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Hamstring strains — anatomy, function and prevention

Hamstring (posterior thigh) strains are one of the most common non-contact injuries documented in sports
Let us look at the anatomy and function of the hamstrings to understand the prevention of the injury better

Kaushik Talukdar   |   Published 17.08.19, 02:34 PM

Hamstring (posterior thigh) strains are one of the most common non-contact injuries documented in sports. They are also the most reoccurring injuries among athletes (12-33 per cent). But it’s alarming to see most prevention programmes and treatments focus on treating the symptom rather than understanding the cause of the injury.

Let us first look at the anatomy and function of the hamstrings to understand the prevention of the injury better. Hamstrings comprise three muscles — semitendinosus, semimembranosus and bicep femoris; the latter consists of the long and short head. All the hamstring muscles cross both the hip and knee joint except the short head of the bicep femoris. Therefore, hamstrings have a dual function knee flexion and hip extension with some assistance in rotation too.


In general, there are two types of hamstring injuries. They can be classified as the stretch type and sprint type. Stretch type typically occurs at proximal (closer to the origin of the muscle) aspect of semimembranosus. This type of injury is often caused by slow but sudden uncontrolled stretch type movements seen in dancing, gymnastics and martial arts. Even though this type of injury is often regarded as mild, but the recovery can take a long time. Stretch type hamstring strain is often caused when an individual displays a high range of motion with limited control (stability).

The sprint type hamstring injury, on the other hand, is commonly seen in sports that include high-intensity running, such as cricket, football, and hockey. In most cases, injury occurs at the long head of bicep femoris. This injury happens when an individual lacks eccentric hamstring control during sprint type high-intensity activity. There are multiple factors associated with this type of hamstring injuries, such as poor sprinting mechanics, low exposure to sprinting and dynamic eccentric control type movements (jumping, skipping, hopping), high volume of high-intensity running, poor pelvic control, low eccentric hamstring strength and synergist dominance (hamstring more dominant compared to gluteals; posterior hip muscle group) in extension. But most prevention and treatment focus on building either hamstring strength in isolation or flexibility that is not only ineffective but also harmful at times.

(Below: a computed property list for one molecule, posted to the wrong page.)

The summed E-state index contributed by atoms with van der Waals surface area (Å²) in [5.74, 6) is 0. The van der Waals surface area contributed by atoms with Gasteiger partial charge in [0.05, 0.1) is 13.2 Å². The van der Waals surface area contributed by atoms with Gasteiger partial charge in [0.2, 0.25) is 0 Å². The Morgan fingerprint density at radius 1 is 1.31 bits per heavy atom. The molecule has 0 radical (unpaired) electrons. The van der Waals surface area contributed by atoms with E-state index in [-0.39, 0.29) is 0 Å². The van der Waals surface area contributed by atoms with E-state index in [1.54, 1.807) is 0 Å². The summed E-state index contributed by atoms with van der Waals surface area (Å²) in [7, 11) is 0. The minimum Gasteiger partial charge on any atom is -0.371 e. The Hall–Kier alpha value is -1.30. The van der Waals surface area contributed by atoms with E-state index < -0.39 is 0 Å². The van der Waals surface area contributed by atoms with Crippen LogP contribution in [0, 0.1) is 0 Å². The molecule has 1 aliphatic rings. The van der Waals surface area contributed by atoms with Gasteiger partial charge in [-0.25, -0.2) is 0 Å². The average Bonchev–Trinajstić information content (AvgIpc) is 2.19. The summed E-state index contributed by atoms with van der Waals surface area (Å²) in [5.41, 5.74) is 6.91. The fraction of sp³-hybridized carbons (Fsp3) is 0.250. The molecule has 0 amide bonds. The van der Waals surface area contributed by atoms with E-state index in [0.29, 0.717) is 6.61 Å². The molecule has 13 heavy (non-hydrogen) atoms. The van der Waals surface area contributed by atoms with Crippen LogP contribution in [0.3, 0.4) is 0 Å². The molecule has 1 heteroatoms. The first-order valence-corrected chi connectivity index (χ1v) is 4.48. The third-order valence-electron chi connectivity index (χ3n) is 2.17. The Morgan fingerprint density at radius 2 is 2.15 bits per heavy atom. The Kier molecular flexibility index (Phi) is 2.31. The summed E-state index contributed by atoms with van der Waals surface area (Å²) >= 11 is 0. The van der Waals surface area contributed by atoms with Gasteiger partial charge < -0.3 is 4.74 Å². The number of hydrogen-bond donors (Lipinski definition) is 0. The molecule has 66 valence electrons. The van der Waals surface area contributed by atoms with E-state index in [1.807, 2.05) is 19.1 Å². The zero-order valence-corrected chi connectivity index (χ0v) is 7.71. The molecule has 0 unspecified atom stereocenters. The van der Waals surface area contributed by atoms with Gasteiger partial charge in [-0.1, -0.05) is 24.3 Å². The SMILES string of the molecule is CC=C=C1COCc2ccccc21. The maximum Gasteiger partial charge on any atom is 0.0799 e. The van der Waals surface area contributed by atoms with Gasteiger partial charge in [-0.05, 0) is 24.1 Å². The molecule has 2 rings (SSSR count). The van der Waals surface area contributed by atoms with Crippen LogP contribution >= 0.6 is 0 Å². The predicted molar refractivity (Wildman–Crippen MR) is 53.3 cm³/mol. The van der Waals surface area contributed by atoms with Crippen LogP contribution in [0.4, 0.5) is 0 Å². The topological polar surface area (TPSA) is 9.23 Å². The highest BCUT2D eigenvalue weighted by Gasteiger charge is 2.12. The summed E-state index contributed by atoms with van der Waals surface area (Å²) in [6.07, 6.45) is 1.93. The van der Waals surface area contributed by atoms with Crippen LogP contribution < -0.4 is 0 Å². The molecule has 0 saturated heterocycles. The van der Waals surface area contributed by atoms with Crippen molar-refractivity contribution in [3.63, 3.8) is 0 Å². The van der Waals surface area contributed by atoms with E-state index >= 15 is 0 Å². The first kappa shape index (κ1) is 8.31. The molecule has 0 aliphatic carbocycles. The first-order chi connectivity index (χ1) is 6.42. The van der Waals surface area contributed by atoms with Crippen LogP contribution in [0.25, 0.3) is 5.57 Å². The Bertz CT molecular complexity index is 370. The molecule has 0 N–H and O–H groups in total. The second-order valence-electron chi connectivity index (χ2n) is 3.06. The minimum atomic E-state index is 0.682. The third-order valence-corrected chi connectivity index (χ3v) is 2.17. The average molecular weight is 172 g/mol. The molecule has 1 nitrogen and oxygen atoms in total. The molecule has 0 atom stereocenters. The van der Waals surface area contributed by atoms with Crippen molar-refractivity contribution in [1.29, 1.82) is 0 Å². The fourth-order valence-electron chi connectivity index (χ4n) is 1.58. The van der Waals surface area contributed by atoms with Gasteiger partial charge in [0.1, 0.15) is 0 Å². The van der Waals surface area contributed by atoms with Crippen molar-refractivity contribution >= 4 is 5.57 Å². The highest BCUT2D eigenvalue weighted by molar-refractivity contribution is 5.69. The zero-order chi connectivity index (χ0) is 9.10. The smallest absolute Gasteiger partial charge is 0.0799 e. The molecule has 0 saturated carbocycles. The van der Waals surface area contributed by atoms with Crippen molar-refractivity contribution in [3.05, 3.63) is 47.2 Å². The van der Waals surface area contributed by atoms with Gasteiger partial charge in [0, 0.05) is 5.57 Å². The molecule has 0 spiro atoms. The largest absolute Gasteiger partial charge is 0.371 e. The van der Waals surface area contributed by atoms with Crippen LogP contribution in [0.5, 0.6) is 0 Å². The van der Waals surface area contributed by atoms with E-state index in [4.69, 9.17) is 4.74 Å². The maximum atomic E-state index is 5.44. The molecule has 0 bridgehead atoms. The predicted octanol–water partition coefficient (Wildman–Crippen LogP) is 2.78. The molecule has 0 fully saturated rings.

Here are few strategies below to avoid hamstring strains. Detailed information can be only provided after a thorough evaluation process, but these guidelines can still help many avoid the common hamstring strains seen in sports and physical activities.

Gain control when reaching for a greater range of motion: This is particularly important for dancers and martial artists. When exploring a greater range of motion through a stretch type movement, it is important to have control at adjacent neighbouring joints and muscle. For example, if you are performing a split, make sure you have good control around the pelvis and lumbar spine (that is, avoid excessive arching at the lower back).

Include progressive plyometric training as part of the programme: Plyometric training that includes jumping, hopping, skipping and bounding should be part of any sport that requires high-intensity running. Care should be taken on progressing the volume and complexity of the movement. Plyometric training can help build eccentric control in a dynamic situation seen in sprinting-type movements.

Progressive sprint training: Sprinting mechanics play a crucial role in avoiding sprint-type hamstring strains. Ability to avoid over-striding whilst reducing ground contact time can be very useful for any athlete that requires to perform high-intensity running for their sport.

Strength training: Building strength should be based on understanding the function of the joints and muscles. Many hamstring strength prevention programmes include isolating the hamstring seen in machine leg curls (lying on stomach and curling the legs assisted by the machine) as opposed to integrating. While isolating can at times help if an individual specifically lacks strength performing knee flexion (one of the hamstring functions mentioned earlier) but in most cases (particularly running-based sports) hamstrings are not strained due to lack of knee flexion strength but rather lack of eccentric control during late swing phase of sprinting. Therefore, movements such as single-leg hip hinge, supine bridge to leg curl (bilateral to unilateral) can be more effective as it requires control over multiple planes of motion and muscle groups (particularly the synergists) whilst strengthening the hamstrings.

Avoid stretching for the sake of stretching: Many people stretch the hamstrings and think it will make the muscle longer and help them avoid injuries… this a big myth. It does the opposite; hamstring strains are caused due to excessive stretching. Hence, stretching it further can only make it worse, particularly when done poorly, that is, no control over the pelvis.

Kaushik Talukdar is founder and CEO of Athlete Institute (www.athlete. institute), the author of Sports fit: Bridging the gap between research and practice, PhD scholar and sports science consultant to youth and elite athletes in New Zealand

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